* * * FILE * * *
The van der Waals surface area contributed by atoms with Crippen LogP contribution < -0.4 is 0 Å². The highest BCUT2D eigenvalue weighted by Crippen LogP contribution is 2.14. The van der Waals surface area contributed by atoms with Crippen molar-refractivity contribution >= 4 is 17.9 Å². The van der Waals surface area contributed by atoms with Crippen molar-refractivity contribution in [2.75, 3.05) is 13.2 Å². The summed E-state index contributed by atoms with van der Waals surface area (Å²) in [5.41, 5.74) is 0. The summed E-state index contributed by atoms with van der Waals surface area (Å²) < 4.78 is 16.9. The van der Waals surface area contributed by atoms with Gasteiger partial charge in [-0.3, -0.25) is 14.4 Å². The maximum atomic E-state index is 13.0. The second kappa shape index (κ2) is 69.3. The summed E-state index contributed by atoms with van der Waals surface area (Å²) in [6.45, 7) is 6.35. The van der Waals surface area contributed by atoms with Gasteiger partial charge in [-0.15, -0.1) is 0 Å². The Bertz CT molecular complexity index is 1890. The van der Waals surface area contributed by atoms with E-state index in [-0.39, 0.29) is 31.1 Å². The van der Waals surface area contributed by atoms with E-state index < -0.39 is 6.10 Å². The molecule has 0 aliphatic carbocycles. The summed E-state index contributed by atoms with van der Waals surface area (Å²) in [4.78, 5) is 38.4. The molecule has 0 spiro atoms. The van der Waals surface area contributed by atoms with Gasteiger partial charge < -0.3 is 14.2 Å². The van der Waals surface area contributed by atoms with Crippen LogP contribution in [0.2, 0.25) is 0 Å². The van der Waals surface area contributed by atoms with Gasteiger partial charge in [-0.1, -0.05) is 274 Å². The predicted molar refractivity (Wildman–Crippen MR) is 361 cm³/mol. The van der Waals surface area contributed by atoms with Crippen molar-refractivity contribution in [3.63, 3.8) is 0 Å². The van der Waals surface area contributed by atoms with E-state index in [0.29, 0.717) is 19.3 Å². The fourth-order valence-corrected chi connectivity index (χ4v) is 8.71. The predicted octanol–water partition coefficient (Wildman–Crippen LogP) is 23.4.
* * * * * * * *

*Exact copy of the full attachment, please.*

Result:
The van der Waals surface area contributed by atoms with Crippen LogP contribution < -0.4 is 0 Å². The highest BCUT2D eigenvalue weighted by Crippen LogP contribution is 2.14. The van der Waals surface area contributed by atoms with Crippen molar-refractivity contribution >= 4 is 17.9 Å². The van der Waals surface area contributed by atoms with Crippen molar-refractivity contribution in [2.75, 3.05) is 13.2 Å². The summed E-state index contributed by atoms with van der Waals surface area (Å²) in [5.41, 5.74) is 0. The summed E-state index contributed by atoms with van der Waals surface area (Å²) < 4.78 is 16.9. The van der Waals surface area contributed by atoms with Gasteiger partial charge in [-0.3, -0.25) is 14.4 Å². The maximum atomic E-state index is 13.0. The second kappa shape index (κ2) is 69.3. The summed E-state index contributed by atoms with van der Waals surface area (Å²) in [6.45, 7) is 6.35. The van der Waals surface area contributed by atoms with Gasteiger partial charge in [-0.15, -0.1) is 0 Å². The Bertz CT molecular complexity index is 1890. The van der Waals surface area contributed by atoms with E-state index in [-0.39, 0.29) is 31.1 Å². The van der Waals surface area contributed by atoms with E-state index < -0.39 is 6.10 Å². The molecule has 0 aliphatic carbocycles. The summed E-state index contributed by atoms with van der Waals surface area (Å²) in [4.78, 5) is 38.4. The molecule has 0 spiro atoms. The van der Waals surface area contributed by atoms with Gasteiger partial charge < -0.3 is 14.2 Å². The van der Waals surface area contributed by atoms with Crippen LogP contribution in [0.2, 0.25) is 0 Å². The van der Waals surface area contributed by atoms with Gasteiger partial charge in [-0.1, -0.05) is 274 Å². The predicted molar refractivity (Wildman–Crippen MR) is 361 cm³/mol. The van der Waals surface area contributed by atoms with Crippen molar-refractivity contribution in [3.63, 3.8) is 0 Å². The van der Waals surface area contributed by atoms with E-state index in [0.29, 0.717) is 19.3 Å². The fourth-order valence-corrected chi connectivity index (χ4v) is 8.71. The predicted octanol–water partition coefficient (Wildman–Crippen LogP) is 23.4.